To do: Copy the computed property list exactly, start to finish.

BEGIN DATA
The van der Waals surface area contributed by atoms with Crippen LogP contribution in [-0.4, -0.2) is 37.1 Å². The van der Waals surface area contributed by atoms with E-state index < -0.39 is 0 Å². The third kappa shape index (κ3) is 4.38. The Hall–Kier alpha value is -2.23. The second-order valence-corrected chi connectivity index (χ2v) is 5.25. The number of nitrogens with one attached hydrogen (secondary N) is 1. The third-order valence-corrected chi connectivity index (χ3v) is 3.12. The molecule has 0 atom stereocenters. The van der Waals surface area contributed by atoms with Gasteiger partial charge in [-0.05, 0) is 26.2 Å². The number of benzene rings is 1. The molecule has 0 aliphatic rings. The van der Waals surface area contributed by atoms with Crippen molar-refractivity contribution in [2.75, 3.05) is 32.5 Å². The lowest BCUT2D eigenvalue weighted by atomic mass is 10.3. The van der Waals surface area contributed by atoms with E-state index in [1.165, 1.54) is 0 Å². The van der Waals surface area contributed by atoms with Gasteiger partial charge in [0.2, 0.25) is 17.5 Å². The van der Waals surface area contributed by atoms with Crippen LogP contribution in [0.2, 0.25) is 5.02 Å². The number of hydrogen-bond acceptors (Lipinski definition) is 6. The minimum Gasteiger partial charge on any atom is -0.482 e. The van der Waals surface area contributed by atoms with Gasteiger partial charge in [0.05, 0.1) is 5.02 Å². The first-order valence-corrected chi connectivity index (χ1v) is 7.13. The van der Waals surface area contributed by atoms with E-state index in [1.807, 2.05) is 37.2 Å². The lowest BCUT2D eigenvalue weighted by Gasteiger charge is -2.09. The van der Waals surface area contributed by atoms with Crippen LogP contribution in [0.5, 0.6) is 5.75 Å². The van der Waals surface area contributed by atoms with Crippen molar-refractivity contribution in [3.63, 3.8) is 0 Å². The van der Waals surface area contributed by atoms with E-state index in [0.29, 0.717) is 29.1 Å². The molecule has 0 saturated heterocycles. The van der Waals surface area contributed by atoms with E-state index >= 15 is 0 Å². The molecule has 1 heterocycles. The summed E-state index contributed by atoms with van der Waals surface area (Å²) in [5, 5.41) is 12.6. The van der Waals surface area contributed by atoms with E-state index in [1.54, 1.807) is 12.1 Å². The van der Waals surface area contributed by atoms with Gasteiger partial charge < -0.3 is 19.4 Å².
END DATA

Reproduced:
The van der Waals surface area contributed by atoms with Crippen LogP contribution in [-0.4, -0.2) is 37.1 Å². The van der Waals surface area contributed by atoms with E-state index < -0.39 is 0 Å². The third kappa shape index (κ3) is 4.38. The Hall–Kier alpha value is -2.23. The second-order valence-corrected chi connectivity index (χ2v) is 5.25. The number of nitrogens with one attached hydrogen (secondary N) is 1. The third-order valence-corrected chi connectivity index (χ3v) is 3.12. The molecule has 0 atom stereocenters. The van der Waals surface area contributed by atoms with Gasteiger partial charge in [-0.05, 0) is 26.2 Å². The number of benzene rings is 1. The molecule has 0 aliphatic rings. The van der Waals surface area contributed by atoms with Crippen molar-refractivity contribution in [2.75, 3.05) is 32.5 Å². The lowest BCUT2D eigenvalue weighted by atomic mass is 10.3. The van der Waals surface area contributed by atoms with E-state index in [1.165, 1.54) is 0 Å². The van der Waals surface area contributed by atoms with Gasteiger partial charge in [0.2, 0.25) is 17.5 Å². The van der Waals surface area contributed by atoms with Crippen LogP contribution in [0.2, 0.25) is 5.02 Å². The number of hydrogen-bond acceptors (Lipinski definition) is 6. The minimum Gasteiger partial charge on any atom is -0.482 e. The van der Waals surface area contributed by atoms with Gasteiger partial charge in [0.05, 0.1) is 5.02 Å². The first-order valence-corrected chi connectivity index (χ1v) is 7.13. The van der Waals surface area contributed by atoms with E-state index in [1.807, 2.05) is 37.2 Å². The lowest BCUT2D eigenvalue weighted by Gasteiger charge is -2.09. The van der Waals surface area contributed by atoms with Crippen LogP contribution in [0.5, 0.6) is 5.75 Å². The van der Waals surface area contributed by atoms with Crippen molar-refractivity contribution in [3.63, 3.8) is 0 Å². The van der Waals surface area contributed by atoms with E-state index in [0.29, 0.717) is 29.1 Å². The molecule has 0 saturated heterocycles. The van der Waals surface area contributed by atoms with E-state index >= 15 is 0 Å². The molecule has 1 heterocycles. The summed E-state index contributed by atoms with van der Waals surface area (Å²) in [5, 5.41) is 12.6. The van der Waals surface area contributed by atoms with E-state index in [1.54, 1.807) is 12.1 Å². The van der Waals surface area contributed by atoms with Gasteiger partial charge < -0.3 is 19.4 Å².